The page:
Children Book Review: Mama's Saris

Children Book Review :: Mama's Saris By Pooja Makhijani

This month we celebrate Mother's Day and each book selected at The Cubby Corner reminds us of how special Mom is in so many ways. In this book Mama's Saris By Pooja Makhijani the young girl reminds us of how much we want to be or dress like Mom. It is a beautiful story of a young girl wanting to grow up and be like her mother.

Do you remember that time you looked at your Mom and said I want to wear that outfit, smell like that perfume, cook like that for my family! I remember my mothers office and her selection of books. Maybe that is where the love of reading started. 

As a child we sometimes want to grow up to fast and be like our parents, and most of us parents aren't ready.  This story is a reminder to us MOM's it is OK the day will come to share the passage with your child and hopefully the child will be walking in your footsteps.

What is your memory of when you felt you were old enough to be like Mom? Share with us!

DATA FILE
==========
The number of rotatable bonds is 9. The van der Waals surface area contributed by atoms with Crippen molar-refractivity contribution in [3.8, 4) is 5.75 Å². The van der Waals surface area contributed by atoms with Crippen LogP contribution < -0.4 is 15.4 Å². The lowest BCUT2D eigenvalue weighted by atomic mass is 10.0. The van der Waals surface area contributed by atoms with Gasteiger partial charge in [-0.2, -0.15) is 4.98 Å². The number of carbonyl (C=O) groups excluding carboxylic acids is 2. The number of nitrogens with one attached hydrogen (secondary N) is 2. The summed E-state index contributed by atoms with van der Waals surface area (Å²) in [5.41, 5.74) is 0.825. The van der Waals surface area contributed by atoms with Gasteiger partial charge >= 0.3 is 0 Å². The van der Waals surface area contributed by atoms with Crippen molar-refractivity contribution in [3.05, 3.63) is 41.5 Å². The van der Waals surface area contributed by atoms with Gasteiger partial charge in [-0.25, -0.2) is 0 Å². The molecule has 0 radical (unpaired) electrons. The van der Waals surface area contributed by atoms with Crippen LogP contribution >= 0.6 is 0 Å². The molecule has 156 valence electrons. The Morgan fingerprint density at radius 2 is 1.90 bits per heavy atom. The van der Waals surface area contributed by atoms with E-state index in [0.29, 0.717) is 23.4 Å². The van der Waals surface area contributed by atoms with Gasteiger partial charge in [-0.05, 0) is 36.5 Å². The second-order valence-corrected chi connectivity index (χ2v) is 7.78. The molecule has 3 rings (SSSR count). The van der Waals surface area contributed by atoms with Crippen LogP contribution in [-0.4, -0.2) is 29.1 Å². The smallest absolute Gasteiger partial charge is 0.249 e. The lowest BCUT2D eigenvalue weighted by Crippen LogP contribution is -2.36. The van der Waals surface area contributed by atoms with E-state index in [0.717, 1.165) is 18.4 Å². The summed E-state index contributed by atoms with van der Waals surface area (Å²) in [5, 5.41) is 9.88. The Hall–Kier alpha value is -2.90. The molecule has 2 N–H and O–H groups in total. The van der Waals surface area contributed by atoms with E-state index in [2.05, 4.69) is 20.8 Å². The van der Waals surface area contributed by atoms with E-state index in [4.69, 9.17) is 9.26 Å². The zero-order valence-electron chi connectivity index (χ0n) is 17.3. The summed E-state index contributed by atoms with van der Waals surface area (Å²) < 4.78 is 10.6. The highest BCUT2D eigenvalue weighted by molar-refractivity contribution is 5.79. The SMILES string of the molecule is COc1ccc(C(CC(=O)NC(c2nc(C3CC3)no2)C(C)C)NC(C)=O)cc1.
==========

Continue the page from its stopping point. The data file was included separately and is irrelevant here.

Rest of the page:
Keep turning those pages....

Happy Reading,


I hope you are able to get a copy from your local library or join our SHARE A BOOK program and receive a FREE copy.

VISIT MY BLOG The Cubby Corner for more Book Reviews


Product Description (from Amazon) When a young girl eyes her mother's suitcase full of gorgeous silk, cotton and embroidered saris, she decides that she, too, should wear one, even though she is too young for such clothing. When the mother finally realizes how important it is for her little girl to feel like a big girl on her seventh birthday, she dresses up her daughter in the folds of a blue sari. Feeling grown-up and very pretty, the daughter is thrilled to look just like her mother, even if only for a day. Mama's Saris captures an elegant snapshot of every girl's wish to play dress up.

About a Sari (from Wikipedia) A sari or saree[note 1] is a strip of unstitched cloth, worn by females, ranging from four to nine yards in length that is draped over the body in various styles.[1][2][3] It is popular in India, Bangladesh, Nepal, Pakistan, Sri Lanka, Bhutan, Burma, Malaysia, and Singapore. The most common style is for the sari to be wrapped around the waist, with one end then draped over the shoulder baring the midriff.[1][2][3]

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